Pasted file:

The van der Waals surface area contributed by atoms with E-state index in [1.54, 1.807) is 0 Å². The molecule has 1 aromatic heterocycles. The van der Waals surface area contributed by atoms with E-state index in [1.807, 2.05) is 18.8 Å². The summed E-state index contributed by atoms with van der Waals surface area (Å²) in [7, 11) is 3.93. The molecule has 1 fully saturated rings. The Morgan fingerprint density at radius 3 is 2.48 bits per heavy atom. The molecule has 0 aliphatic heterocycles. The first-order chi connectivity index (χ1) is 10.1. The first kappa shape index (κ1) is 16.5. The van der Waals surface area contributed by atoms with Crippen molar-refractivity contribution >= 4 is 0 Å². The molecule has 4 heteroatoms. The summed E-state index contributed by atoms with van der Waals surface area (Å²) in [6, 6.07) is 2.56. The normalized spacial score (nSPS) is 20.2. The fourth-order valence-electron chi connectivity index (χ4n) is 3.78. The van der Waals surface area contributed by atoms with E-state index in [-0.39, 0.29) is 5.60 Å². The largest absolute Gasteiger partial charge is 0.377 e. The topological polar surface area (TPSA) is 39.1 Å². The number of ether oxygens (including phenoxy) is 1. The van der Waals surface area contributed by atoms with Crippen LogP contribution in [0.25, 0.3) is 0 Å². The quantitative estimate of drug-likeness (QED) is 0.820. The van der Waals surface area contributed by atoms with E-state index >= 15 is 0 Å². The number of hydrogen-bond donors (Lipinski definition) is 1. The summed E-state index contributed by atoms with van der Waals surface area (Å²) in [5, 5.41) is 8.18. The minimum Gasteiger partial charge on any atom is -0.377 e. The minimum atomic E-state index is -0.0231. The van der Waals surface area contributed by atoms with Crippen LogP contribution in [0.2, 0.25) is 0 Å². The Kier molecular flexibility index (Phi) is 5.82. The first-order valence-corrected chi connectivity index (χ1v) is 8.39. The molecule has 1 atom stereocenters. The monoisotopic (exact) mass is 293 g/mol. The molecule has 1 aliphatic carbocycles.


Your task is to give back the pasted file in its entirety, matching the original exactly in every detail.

The van der Waals surface area contributed by atoms with E-state index in [1.54, 1.807) is 0 Å². The molecule has 1 aromatic heterocycles. The van der Waals surface area contributed by atoms with E-state index in [1.807, 2.05) is 18.8 Å². The summed E-state index contributed by atoms with van der Waals surface area (Å²) in [7, 11) is 3.93. The molecule has 1 fully saturated rings. The Morgan fingerprint density at radius 3 is 2.48 bits per heavy atom. The molecule has 0 aliphatic heterocycles. The first-order chi connectivity index (χ1) is 10.1. The first kappa shape index (κ1) is 16.5. The van der Waals surface area contributed by atoms with Crippen molar-refractivity contribution >= 4 is 0 Å². The molecule has 4 heteroatoms. The summed E-state index contributed by atoms with van der Waals surface area (Å²) in [6, 6.07) is 2.56. The normalized spacial score (nSPS) is 20.2. The fourth-order valence-electron chi connectivity index (χ4n) is 3.78. The van der Waals surface area contributed by atoms with E-state index in [-0.39, 0.29) is 5.60 Å². The largest absolute Gasteiger partial charge is 0.377 e. The topological polar surface area (TPSA) is 39.1 Å². The number of ether oxygens (including phenoxy) is 1. The van der Waals surface area contributed by atoms with Crippen LogP contribution in [0.25, 0.3) is 0 Å². The quantitative estimate of drug-likeness (QED) is 0.820. The van der Waals surface area contributed by atoms with E-state index >= 15 is 0 Å². The number of hydrogen-bond donors (Lipinski definition) is 1. The summed E-state index contributed by atoms with van der Waals surface area (Å²) in [5, 5.41) is 8.18. The minimum Gasteiger partial charge on any atom is -0.377 e. The minimum atomic E-state index is -0.0231. The van der Waals surface area contributed by atoms with Crippen LogP contribution in [0.2, 0.25) is 0 Å². The Kier molecular flexibility index (Phi) is 5.82. The first-order valence-corrected chi connectivity index (χ1v) is 8.39. The molecule has 1 atom stereocenters. The monoisotopic (exact) mass is 293 g/mol. The molecule has 1 aliphatic carbocycles.